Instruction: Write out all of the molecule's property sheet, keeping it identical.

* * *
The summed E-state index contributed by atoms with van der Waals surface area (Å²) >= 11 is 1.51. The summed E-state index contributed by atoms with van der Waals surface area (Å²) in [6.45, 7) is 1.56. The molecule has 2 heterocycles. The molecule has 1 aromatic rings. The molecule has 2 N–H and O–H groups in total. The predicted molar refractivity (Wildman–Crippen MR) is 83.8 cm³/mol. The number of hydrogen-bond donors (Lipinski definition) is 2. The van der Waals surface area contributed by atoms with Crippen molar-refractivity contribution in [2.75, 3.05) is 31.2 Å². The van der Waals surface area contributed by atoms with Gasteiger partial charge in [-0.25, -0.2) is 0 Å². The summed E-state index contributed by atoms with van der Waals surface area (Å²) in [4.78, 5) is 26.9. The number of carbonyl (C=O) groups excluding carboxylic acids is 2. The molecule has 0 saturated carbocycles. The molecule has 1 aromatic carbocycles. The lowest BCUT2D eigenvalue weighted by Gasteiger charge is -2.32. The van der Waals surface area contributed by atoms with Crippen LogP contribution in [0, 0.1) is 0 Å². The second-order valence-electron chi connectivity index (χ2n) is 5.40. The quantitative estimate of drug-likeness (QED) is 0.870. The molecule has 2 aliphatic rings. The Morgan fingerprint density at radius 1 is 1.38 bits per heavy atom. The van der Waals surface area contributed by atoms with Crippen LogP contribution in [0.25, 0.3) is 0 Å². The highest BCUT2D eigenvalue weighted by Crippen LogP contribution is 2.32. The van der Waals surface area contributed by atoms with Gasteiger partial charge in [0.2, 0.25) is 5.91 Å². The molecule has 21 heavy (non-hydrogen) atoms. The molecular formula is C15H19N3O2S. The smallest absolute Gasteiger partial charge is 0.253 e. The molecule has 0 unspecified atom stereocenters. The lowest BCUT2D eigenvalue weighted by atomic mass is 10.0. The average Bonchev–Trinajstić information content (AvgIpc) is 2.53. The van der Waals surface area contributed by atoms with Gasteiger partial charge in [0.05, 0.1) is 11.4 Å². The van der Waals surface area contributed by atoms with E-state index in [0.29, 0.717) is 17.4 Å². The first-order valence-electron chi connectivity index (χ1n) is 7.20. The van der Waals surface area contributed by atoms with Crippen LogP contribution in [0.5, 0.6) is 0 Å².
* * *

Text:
The summed E-state index contributed by atoms with van der Waals surface area (Å²) >= 11 is 1.51. The summed E-state index contributed by atoms with van der Waals surface area (Å²) in [6.45, 7) is 1.56. The molecule has 2 heterocycles. The molecule has 1 aromatic rings. The molecule has 2 N–H and O–H groups in total. The predicted molar refractivity (Wildman–Crippen MR) is 83.8 cm³/mol. The number of hydrogen-bond donors (Lipinski definition) is 2. The van der Waals surface area contributed by atoms with Crippen molar-refractivity contribution in [2.75, 3.05) is 31.2 Å². The van der Waals surface area contributed by atoms with Gasteiger partial charge in [-0.25, -0.2) is 0 Å². The summed E-state index contributed by atoms with van der Waals surface area (Å²) in [4.78, 5) is 26.9. The number of carbonyl (C=O) groups excluding carboxylic acids is 2. The molecule has 0 saturated carbocycles. The molecule has 1 aromatic carbocycles. The lowest BCUT2D eigenvalue weighted by Gasteiger charge is -2.32. The van der Waals surface area contributed by atoms with Crippen LogP contribution in [0, 0.1) is 0 Å². The second-order valence-electron chi connectivity index (χ2n) is 5.40. The quantitative estimate of drug-likeness (QED) is 0.870. The molecule has 2 aliphatic rings. The Morgan fingerprint density at radius 1 is 1.38 bits per heavy atom. The van der Waals surface area contributed by atoms with Crippen LogP contribution in [0.25, 0.3) is 0 Å². The highest BCUT2D eigenvalue weighted by Crippen LogP contribution is 2.32. The van der Waals surface area contributed by atoms with Gasteiger partial charge in [0.2, 0.25) is 5.91 Å². The molecule has 21 heavy (non-hydrogen) atoms. The molecular formula is C15H19N3O2S. The smallest absolute Gasteiger partial charge is 0.253 e. The molecule has 0 unspecified atom stereocenters. The lowest BCUT2D eigenvalue weighted by atomic mass is 10.0. The average Bonchev–Trinajstić information content (AvgIpc) is 2.53. The van der Waals surface area contributed by atoms with Gasteiger partial charge in [0.05, 0.1) is 11.4 Å². The van der Waals surface area contributed by atoms with E-state index in [0.29, 0.717) is 17.4 Å². The first-order valence-electron chi connectivity index (χ1n) is 7.20. The van der Waals surface area contributed by atoms with Crippen LogP contribution in [0.5, 0.6) is 0 Å².